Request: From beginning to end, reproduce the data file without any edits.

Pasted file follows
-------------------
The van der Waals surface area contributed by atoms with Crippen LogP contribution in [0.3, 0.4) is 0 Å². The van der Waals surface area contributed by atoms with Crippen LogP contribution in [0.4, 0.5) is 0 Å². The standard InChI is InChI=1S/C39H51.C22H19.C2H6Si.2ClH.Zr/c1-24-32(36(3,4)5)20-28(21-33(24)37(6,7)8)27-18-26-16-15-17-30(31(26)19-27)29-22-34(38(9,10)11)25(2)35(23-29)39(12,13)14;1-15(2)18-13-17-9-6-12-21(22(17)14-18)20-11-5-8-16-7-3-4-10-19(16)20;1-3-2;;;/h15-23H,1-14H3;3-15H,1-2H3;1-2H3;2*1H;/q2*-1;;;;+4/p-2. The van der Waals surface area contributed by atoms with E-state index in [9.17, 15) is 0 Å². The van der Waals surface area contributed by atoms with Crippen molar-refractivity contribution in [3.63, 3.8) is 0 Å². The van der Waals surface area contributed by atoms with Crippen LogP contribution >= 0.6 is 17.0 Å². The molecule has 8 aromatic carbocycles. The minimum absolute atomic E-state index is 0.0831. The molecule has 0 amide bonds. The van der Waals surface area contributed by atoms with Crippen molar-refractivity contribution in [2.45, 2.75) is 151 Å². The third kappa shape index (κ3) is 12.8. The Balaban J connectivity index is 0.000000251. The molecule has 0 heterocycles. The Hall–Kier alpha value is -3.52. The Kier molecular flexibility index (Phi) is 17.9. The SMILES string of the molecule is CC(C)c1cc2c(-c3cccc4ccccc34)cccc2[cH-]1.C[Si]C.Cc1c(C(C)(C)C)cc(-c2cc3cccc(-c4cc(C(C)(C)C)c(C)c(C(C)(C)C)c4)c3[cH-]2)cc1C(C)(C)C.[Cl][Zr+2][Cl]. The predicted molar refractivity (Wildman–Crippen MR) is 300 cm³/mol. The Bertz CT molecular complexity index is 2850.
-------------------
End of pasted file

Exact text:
The van der Waals surface area contributed by atoms with Crippen LogP contribution in [0.3, 0.4) is 0 Å². The van der Waals surface area contributed by atoms with Crippen LogP contribution in [0.4, 0.5) is 0 Å². The standard InChI is InChI=1S/C39H51.C22H19.C2H6Si.2ClH.Zr/c1-24-32(36(3,4)5)20-28(21-33(24)37(6,7)8)27-18-26-16-15-17-30(31(26)19-27)29-22-34(38(9,10)11)25(2)35(23-29)39(12,13)14;1-15(2)18-13-17-9-6-12-21(22(17)14-18)20-11-5-8-16-7-3-4-10-19(16)20;1-3-2;;;/h15-23H,1-14H3;3-15H,1-2H3;1-2H3;2*1H;/q2*-1;;;;+4/p-2. The van der Waals surface area contributed by atoms with E-state index in [9.17, 15) is 0 Å². The van der Waals surface area contributed by atoms with Crippen molar-refractivity contribution in [3.63, 3.8) is 0 Å². The van der Waals surface area contributed by atoms with Crippen LogP contribution >= 0.6 is 17.0 Å². The molecule has 8 aromatic carbocycles. The minimum absolute atomic E-state index is 0.0831. The molecule has 0 amide bonds. The van der Waals surface area contributed by atoms with Crippen molar-refractivity contribution in [2.45, 2.75) is 151 Å². The third kappa shape index (κ3) is 12.8. The Balaban J connectivity index is 0.000000251. The molecule has 0 heterocycles. The Hall–Kier alpha value is -3.52. The Kier molecular flexibility index (Phi) is 17.9. The SMILES string of the molecule is CC(C)c1cc2c(-c3cccc4ccccc34)cccc2[cH-]1.C[Si]C.Cc1c(C(C)(C)C)cc(-c2cc3cccc(-c4cc(C(C)(C)C)c(C)c(C(C)(C)C)c4)c3[cH-]2)cc1C(C)(C)C.[Cl][Zr+2][Cl]. The predicted molar refractivity (Wildman–Crippen MR) is 300 cm³/mol. The Bertz CT molecular complexity index is 2850.